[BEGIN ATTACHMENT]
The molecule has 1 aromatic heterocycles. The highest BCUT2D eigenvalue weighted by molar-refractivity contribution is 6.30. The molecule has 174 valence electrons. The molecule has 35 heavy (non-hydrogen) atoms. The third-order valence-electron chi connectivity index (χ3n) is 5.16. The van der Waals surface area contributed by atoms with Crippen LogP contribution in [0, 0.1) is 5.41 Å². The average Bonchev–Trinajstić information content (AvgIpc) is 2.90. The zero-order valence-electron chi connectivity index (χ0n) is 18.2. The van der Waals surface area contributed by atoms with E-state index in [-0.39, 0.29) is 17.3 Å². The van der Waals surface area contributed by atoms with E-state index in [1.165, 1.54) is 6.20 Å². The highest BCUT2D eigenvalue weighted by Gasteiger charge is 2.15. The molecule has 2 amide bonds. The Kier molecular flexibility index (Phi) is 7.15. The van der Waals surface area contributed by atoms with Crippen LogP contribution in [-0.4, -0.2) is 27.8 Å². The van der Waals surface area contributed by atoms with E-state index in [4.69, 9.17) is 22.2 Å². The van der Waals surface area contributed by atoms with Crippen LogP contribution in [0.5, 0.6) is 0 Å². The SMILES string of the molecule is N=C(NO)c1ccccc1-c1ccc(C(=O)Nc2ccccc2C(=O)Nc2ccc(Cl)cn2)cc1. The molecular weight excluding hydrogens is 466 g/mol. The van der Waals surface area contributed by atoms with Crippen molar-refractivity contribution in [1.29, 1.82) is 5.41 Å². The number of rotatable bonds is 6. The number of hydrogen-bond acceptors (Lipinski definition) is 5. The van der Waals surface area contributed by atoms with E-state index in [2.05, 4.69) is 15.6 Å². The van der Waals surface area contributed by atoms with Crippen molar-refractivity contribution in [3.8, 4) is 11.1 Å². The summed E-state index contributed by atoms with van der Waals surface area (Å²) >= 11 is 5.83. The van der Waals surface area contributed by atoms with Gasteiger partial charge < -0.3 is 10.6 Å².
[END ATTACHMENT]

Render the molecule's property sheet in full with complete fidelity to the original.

The molecule has 1 aromatic heterocycles. The highest BCUT2D eigenvalue weighted by molar-refractivity contribution is 6.30. The molecule has 174 valence electrons. The molecule has 35 heavy (non-hydrogen) atoms. The third-order valence-electron chi connectivity index (χ3n) is 5.16. The van der Waals surface area contributed by atoms with Crippen LogP contribution in [0, 0.1) is 5.41 Å². The average Bonchev–Trinajstić information content (AvgIpc) is 2.90. The zero-order valence-electron chi connectivity index (χ0n) is 18.2. The van der Waals surface area contributed by atoms with E-state index in [-0.39, 0.29) is 17.3 Å². The van der Waals surface area contributed by atoms with E-state index in [1.165, 1.54) is 6.20 Å². The highest BCUT2D eigenvalue weighted by Gasteiger charge is 2.15. The molecule has 2 amide bonds. The Kier molecular flexibility index (Phi) is 7.15. The van der Waals surface area contributed by atoms with Crippen LogP contribution in [-0.4, -0.2) is 27.8 Å². The van der Waals surface area contributed by atoms with E-state index in [4.69, 9.17) is 22.2 Å². The van der Waals surface area contributed by atoms with Crippen LogP contribution in [0.5, 0.6) is 0 Å². The SMILES string of the molecule is N=C(NO)c1ccccc1-c1ccc(C(=O)Nc2ccccc2C(=O)Nc2ccc(Cl)cn2)cc1. The molecular weight excluding hydrogens is 466 g/mol. The van der Waals surface area contributed by atoms with Crippen molar-refractivity contribution in [1.29, 1.82) is 5.41 Å². The number of rotatable bonds is 6. The number of hydrogen-bond acceptors (Lipinski definition) is 5. The van der Waals surface area contributed by atoms with E-state index in [2.05, 4.69) is 15.6 Å². The van der Waals surface area contributed by atoms with Crippen molar-refractivity contribution in [3.8, 4) is 11.1 Å². The summed E-state index contributed by atoms with van der Waals surface area (Å²) >= 11 is 5.83. The van der Waals surface area contributed by atoms with Gasteiger partial charge < -0.3 is 10.6 Å².